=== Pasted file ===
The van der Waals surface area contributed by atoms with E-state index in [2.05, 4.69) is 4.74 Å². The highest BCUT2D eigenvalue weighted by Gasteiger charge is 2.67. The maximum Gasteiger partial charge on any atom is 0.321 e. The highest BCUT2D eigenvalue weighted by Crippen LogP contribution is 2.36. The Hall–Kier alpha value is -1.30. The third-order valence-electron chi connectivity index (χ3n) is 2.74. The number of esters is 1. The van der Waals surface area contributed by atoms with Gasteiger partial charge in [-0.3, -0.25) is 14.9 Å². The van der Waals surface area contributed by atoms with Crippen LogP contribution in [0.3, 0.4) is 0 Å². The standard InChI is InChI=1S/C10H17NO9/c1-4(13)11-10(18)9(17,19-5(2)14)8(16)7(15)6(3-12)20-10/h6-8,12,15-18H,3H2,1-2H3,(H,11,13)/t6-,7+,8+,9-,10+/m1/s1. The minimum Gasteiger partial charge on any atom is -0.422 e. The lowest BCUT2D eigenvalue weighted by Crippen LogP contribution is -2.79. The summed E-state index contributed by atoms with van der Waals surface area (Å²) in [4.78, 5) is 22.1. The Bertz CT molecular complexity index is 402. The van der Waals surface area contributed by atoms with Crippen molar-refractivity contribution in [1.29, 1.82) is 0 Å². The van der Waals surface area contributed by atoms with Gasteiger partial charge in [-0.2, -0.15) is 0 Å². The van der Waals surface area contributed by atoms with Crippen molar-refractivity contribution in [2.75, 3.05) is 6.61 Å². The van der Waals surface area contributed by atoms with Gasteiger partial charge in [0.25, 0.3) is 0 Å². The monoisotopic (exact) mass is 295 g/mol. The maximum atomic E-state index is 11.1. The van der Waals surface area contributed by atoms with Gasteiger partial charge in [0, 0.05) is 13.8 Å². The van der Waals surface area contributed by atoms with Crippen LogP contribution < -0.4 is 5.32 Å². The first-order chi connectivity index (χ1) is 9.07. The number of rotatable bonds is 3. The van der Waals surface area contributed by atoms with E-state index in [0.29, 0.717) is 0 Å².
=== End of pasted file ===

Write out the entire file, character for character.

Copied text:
The van der Waals surface area contributed by atoms with E-state index in [2.05, 4.69) is 4.74 Å². The highest BCUT2D eigenvalue weighted by Gasteiger charge is 2.67. The maximum Gasteiger partial charge on any atom is 0.321 e. The highest BCUT2D eigenvalue weighted by Crippen LogP contribution is 2.36. The Hall–Kier alpha value is -1.30. The third-order valence-electron chi connectivity index (χ3n) is 2.74. The number of esters is 1. The van der Waals surface area contributed by atoms with Gasteiger partial charge in [-0.3, -0.25) is 14.9 Å². The van der Waals surface area contributed by atoms with Crippen LogP contribution in [0.3, 0.4) is 0 Å². The standard InChI is InChI=1S/C10H17NO9/c1-4(13)11-10(18)9(17,19-5(2)14)8(16)7(15)6(3-12)20-10/h6-8,12,15-18H,3H2,1-2H3,(H,11,13)/t6-,7+,8+,9-,10+/m1/s1. The minimum Gasteiger partial charge on any atom is -0.422 e. The lowest BCUT2D eigenvalue weighted by Crippen LogP contribution is -2.79. The summed E-state index contributed by atoms with van der Waals surface area (Å²) in [4.78, 5) is 22.1. The Bertz CT molecular complexity index is 402. The van der Waals surface area contributed by atoms with Crippen molar-refractivity contribution in [1.29, 1.82) is 0 Å². The van der Waals surface area contributed by atoms with Gasteiger partial charge in [-0.2, -0.15) is 0 Å². The van der Waals surface area contributed by atoms with Crippen molar-refractivity contribution in [2.75, 3.05) is 6.61 Å². The van der Waals surface area contributed by atoms with Gasteiger partial charge in [0.25, 0.3) is 0 Å². The monoisotopic (exact) mass is 295 g/mol. The maximum atomic E-state index is 11.1. The van der Waals surface area contributed by atoms with Gasteiger partial charge in [0, 0.05) is 13.8 Å². The van der Waals surface area contributed by atoms with Crippen LogP contribution < -0.4 is 5.32 Å². The first-order chi connectivity index (χ1) is 9.07. The number of rotatable bonds is 3. The van der Waals surface area contributed by atoms with E-state index in [0.29, 0.717) is 0 Å².